Yale crash victim's family settles lawsuitHARTFORD, Conn. (AP) — The family of one of four Yale University students killed in a 2003 crash on Interstate 95 in Connecticut has settled a negligence lawsuit against the Delta Kappa Epsilon fraternity.
By: DAVE COLLINS, Associated Press, Associated Press
HARTFORD, Conn. (AP) — The family of one of four Yale University students killed in a 2003 crash on Interstate 95 in Connecticut has settled a negligence lawsuit against the Delta Kappa Epsilon fraternity.
The lawsuit filed in 2005 by the family of Nicholas Grass of Holyoke, Mass., was settled under undisclosed terms this month, according to court records.
The students were among nine packed into the SUV returning from a Delta Kappa Epsilon event in New York City when their vehicle slammed into a tractor-trailer that had crashed in an earlier accident. The lawsuit claimed fraternity leaders failed to provide safe transportation home from the event and the SUV driver, who was a Yale student and frat member, was sleep-deprived during the frat's so-called hell week of alleged hazing of pledges.
The crash killed the SUV driver, Sean Fenton, 20, of Newport Beach, Calif., and three passengers — Grass, 19; Andrew Dwyer, 19, of Hobe Sound, Fla.; and Kyle Burnat, 19, of Atlanta. Grass and Burnat were pitchers on Yale's baseball team.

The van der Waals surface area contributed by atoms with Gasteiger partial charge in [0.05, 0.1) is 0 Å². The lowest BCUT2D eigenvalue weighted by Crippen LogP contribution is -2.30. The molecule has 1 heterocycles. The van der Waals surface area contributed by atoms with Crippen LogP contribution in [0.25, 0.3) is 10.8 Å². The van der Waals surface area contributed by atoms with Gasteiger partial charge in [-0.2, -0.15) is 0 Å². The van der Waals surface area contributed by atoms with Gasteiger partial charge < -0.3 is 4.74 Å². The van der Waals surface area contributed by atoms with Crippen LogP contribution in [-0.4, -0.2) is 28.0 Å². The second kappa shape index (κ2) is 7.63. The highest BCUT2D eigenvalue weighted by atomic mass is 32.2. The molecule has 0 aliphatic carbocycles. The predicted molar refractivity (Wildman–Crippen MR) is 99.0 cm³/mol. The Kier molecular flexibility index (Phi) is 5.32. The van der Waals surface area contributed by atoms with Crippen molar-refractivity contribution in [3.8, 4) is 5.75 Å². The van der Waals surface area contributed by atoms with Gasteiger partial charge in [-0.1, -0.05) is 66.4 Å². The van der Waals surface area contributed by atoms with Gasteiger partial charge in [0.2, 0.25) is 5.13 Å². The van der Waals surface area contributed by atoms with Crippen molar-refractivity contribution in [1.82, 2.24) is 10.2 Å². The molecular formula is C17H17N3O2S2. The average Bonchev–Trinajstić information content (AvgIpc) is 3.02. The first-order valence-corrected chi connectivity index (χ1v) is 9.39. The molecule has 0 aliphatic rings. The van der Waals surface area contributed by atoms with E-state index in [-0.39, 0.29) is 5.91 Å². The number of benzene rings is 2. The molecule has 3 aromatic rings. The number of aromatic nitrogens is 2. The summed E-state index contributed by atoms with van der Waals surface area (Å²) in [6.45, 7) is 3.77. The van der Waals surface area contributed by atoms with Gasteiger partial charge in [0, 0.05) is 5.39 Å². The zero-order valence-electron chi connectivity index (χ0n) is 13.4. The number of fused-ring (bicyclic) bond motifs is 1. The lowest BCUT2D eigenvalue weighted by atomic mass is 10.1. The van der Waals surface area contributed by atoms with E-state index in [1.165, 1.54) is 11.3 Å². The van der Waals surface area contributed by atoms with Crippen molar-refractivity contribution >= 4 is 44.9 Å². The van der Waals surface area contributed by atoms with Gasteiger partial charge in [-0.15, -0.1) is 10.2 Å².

Five other Yale students in the SUV were injured, including members of the university's football team.
"Obviously it was a terrible tragedy, and the family is glad to put this behind them and move forward," said attorney Marc Grenier, the administrator for Grass' estate.
A message seeking comment was left for a lawyer for the fraternity Tuesday.
Lawyers for the fraternity said in court documents that Delta Kappa Epsilon shouldn't be held liable because it couldn't have foreseen the "series of unfortunate events" that led to the accident.
The lawsuit also claimed the state Department of Transportation and two construction companies were liable for alleged safety hazards at the highway construction site where the tractor-trailer crashed. Other victims' families also sued the state and the two companies. Claims against the state were dismissed because of government immunity from lawsuits, while the construction companies entered into settlements, lawyers in the cases said.
The National Transportation Safety Board investigated the accident and found plenty of blame, including poor highway conditions, speeding, fatigue and lack of seat belt use.